Well, you were supposed to get this one yesterday, of course. But looks as if I beeped up the scheduling. Thus – have it today. A Tibetan folktale.
The Magician’s Pupil
In long past times, King Brahmadatta lived in Varanasi. There also a Chandala* lived, who was versed in spells and magic lore, and who, employing the Gandhara-Mantra, was wont to obtain by spells from the Gandhamadana mountain** such fruits and flowers as were not in season, and to present them to king Brahmadatta. The King who was highly pleased thereby, made him presents.
Now there was a Brahman youth who longed after a knowledge of spells. And in his search after them, in accordance with what he heard spoken thereof, he came from his own country to Varanasi. After he had recovered from the fatigues of his journey, he betook himself to the Brahman who was versed in spells and magic lore. And when he came before him, he said:
“I wish to serve the Pandit.”
“For the sake of learning magic.”
The Chandala replied in verse: “Magic lore is communicated to no man. It dies with its possessor. Or it is vouchsafed to him who has knowledge and means and renders service.”
The youth said: “O Pandit, if such is the case, and I have to render service, I ask for how long a time must that he.”
“When you have served twelve years,” was the reply, “it will be seen whether I shall communicate it to you or not.”
As the youth had a great craving after magic lore, he agreed to this, and after he had with the greatest joy testified his respect, he entered upon his service.
It happened once that the Chandala came home drunk, and the Brahman youth said to himself: “As the master has drunk so much more than is befitting, I will lie down to sleep beside him.” The Chandala took to tossing about on his bed, and as he did so one side of the bed gave way. The noise this made awoke the Brahman youth, who said to himself: “As the master is so restless in his sleep, I will support the bed with my back.” Accordingly he propped up the bed with his back, and patiently held out all night – in spite of much discomfort – thinking that if he moved his body, or uttered a word, the teacher would hear the noise he made, and would awake, and be unable to go to sleep again.
When the Chandala awoke of his own accord, and saw the youth, he asked who was there. The youth replied: “O teacher, it is I, the companion of your fortunes,” and he told him all that had occurred. The Chandala was greatly delighted, and said, “O son, as I am exceedingly pleased, I will teach you the art of magic.”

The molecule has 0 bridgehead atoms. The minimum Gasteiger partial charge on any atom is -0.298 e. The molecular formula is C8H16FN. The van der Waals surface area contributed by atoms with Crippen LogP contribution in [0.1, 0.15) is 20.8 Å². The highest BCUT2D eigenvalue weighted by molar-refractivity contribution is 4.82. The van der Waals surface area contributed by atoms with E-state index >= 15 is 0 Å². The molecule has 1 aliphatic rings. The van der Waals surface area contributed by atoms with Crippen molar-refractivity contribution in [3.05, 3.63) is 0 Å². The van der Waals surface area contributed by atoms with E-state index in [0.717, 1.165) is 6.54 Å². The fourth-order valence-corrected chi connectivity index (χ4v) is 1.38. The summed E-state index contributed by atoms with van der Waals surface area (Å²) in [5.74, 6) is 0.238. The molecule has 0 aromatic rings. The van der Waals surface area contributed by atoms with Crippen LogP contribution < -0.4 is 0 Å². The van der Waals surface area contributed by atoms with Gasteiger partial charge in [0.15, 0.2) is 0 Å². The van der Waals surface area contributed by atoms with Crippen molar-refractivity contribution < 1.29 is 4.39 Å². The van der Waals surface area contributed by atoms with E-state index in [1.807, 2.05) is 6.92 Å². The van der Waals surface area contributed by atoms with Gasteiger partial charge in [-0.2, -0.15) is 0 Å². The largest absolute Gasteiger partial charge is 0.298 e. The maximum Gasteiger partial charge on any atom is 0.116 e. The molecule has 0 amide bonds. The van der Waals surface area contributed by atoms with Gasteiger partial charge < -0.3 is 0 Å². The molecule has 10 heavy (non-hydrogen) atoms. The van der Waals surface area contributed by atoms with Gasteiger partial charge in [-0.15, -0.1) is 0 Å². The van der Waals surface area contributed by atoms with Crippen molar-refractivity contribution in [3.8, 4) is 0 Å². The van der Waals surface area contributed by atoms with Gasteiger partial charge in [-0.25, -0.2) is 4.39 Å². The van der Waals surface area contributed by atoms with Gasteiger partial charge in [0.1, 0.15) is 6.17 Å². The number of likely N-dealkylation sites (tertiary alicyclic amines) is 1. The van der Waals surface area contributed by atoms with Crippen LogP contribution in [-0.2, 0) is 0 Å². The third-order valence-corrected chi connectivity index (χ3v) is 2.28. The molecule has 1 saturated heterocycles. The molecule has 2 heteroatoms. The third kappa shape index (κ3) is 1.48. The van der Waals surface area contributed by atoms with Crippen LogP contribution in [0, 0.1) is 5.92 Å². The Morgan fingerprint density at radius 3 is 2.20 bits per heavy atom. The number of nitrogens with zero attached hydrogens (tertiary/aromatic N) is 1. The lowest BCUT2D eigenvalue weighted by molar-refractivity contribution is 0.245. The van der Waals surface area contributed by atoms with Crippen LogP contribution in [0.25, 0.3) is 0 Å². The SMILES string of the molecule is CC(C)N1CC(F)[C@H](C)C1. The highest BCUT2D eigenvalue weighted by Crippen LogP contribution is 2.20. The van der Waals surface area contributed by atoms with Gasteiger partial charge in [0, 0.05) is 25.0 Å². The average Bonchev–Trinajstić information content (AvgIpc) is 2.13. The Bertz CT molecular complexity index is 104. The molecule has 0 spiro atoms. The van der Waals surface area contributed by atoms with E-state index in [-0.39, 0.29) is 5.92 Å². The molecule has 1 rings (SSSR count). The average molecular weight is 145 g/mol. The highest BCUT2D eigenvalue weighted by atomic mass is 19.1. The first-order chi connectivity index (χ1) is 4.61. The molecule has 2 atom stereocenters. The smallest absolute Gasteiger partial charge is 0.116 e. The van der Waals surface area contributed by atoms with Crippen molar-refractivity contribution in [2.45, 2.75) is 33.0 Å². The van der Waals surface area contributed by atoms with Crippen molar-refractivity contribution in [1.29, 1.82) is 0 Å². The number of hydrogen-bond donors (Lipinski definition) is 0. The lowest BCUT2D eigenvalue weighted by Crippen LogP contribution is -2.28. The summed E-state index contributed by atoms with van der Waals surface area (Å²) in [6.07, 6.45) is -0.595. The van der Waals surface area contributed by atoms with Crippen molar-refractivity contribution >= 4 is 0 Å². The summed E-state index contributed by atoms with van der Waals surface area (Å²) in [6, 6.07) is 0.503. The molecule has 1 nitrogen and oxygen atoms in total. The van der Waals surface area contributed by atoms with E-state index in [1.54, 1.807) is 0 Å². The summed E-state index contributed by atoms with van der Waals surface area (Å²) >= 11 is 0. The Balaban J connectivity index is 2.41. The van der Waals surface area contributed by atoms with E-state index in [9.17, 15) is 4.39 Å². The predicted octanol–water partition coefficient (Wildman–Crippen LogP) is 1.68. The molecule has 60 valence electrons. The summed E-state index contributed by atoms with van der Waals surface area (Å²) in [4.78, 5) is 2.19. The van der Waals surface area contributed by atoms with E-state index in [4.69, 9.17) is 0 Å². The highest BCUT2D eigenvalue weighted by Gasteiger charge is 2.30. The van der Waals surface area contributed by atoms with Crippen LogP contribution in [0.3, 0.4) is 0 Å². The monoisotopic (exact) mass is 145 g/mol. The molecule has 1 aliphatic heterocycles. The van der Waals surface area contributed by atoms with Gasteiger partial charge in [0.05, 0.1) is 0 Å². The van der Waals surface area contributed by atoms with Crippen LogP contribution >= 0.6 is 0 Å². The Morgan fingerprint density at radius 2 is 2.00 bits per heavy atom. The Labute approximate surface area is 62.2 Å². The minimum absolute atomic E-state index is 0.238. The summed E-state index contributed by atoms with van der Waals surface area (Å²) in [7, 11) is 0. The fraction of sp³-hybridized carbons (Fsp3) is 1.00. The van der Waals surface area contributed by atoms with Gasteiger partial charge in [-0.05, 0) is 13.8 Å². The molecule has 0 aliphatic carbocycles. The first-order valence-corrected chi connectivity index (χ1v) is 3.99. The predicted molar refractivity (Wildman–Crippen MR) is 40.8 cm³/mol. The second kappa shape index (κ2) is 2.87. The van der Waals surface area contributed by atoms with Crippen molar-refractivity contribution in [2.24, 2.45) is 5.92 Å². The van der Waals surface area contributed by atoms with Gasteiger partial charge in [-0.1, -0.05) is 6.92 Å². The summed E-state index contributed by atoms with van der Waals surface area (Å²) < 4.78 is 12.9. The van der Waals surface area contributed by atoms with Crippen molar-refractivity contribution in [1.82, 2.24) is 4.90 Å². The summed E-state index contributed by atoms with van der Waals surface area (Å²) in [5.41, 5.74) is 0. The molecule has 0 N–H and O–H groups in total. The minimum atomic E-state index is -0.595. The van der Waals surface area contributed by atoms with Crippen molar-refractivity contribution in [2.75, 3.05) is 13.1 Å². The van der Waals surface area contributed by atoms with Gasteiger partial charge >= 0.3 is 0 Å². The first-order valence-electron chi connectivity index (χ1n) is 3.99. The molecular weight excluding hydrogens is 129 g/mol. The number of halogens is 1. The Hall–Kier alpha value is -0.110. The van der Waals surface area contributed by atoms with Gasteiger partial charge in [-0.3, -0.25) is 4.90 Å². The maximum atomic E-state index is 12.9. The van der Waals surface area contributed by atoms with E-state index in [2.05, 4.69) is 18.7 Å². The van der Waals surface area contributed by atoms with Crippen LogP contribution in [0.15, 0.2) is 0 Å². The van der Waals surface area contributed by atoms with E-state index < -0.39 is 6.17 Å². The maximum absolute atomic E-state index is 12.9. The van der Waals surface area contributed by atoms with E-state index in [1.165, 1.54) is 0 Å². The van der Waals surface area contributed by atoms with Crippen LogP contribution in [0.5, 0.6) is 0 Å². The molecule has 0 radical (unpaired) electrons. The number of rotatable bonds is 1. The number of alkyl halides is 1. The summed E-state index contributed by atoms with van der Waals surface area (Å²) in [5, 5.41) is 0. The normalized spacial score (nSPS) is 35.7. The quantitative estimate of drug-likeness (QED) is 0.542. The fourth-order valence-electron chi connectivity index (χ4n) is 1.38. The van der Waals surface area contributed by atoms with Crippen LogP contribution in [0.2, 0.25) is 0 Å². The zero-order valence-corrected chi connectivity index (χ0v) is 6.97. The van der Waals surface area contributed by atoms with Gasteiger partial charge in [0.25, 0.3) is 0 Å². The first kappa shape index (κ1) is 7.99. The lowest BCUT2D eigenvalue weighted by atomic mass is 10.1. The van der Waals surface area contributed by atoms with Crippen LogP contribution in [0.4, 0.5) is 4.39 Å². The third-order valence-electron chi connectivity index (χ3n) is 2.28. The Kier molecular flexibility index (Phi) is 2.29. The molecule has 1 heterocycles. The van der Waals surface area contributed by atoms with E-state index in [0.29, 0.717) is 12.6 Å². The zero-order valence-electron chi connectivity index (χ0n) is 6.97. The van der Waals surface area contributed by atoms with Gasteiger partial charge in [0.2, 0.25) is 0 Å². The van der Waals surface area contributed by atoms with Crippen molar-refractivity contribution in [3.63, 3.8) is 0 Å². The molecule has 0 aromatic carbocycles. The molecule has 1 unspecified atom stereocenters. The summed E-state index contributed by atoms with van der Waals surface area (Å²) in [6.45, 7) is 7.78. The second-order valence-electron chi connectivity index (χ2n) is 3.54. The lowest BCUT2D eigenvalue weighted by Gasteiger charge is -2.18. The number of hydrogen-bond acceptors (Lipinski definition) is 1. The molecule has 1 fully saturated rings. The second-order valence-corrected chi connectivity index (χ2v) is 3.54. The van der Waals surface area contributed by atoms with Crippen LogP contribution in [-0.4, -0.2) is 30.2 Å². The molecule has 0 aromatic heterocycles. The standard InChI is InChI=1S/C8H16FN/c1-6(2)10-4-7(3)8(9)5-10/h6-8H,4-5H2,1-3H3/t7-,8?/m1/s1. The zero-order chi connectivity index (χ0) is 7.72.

As Brahmans are of a conceited nature, the youth could not restrain himself, but must needs immediately make a trial of his magic art on the spot, and then depart. So he employed his magic power, and soared into the sky. When he came to Gandhamadana mountain, he there plucked fruits and flowers which were out of season on earth, and gave them to the king’s purohita, who gave them to King Brahmadatra. The king asked where he had got them. The purohita replied:
“There is a Brahman youth here from a distant country. He it is who gave them to me. As he is extremely well versed in spells and magic lore, and as the Brahman is of a better nature than the Chandala, who is despised by the whole world, the question arises of what is to be done with the Chandala. Be pleased to take away his employment from the Chandala, and to confer it upon the Brahman youth.”
The king replied: “Do so.”
Accordingly the Chandala was deprived of his employment by the purohita, who conferred it upon the Brahman youth. But in consequence of the youth’s ingratitude his magic power deserted him.
*Chandala (also Candala) is, according to , “the generic name for the lowest and despised of the mixed tribes, born from Sudra father and Brahman mother.”
**Gandhamadana mountain means “intoxicating with flavor” and it’s the name of a mountain forming the barrier between Ila-vrita and Bhadrasva and is known for its fragrant forests.
Text source: Tibetan tales, derived from Indian sources. Transl. from the Tibetan of the Kha-gyur by F. Anton von Schiefner. Done into English from the German, with an introduction by William Ralston Shedden Ralston. Boston: Osgood, 1882.
This seems much more Indian than Tibetan which means that people in Tibet told essentially Indian tales when asked to give examples for their folklore. Or that Mr. Schiefner sprinkled a few other things into his collection. 😉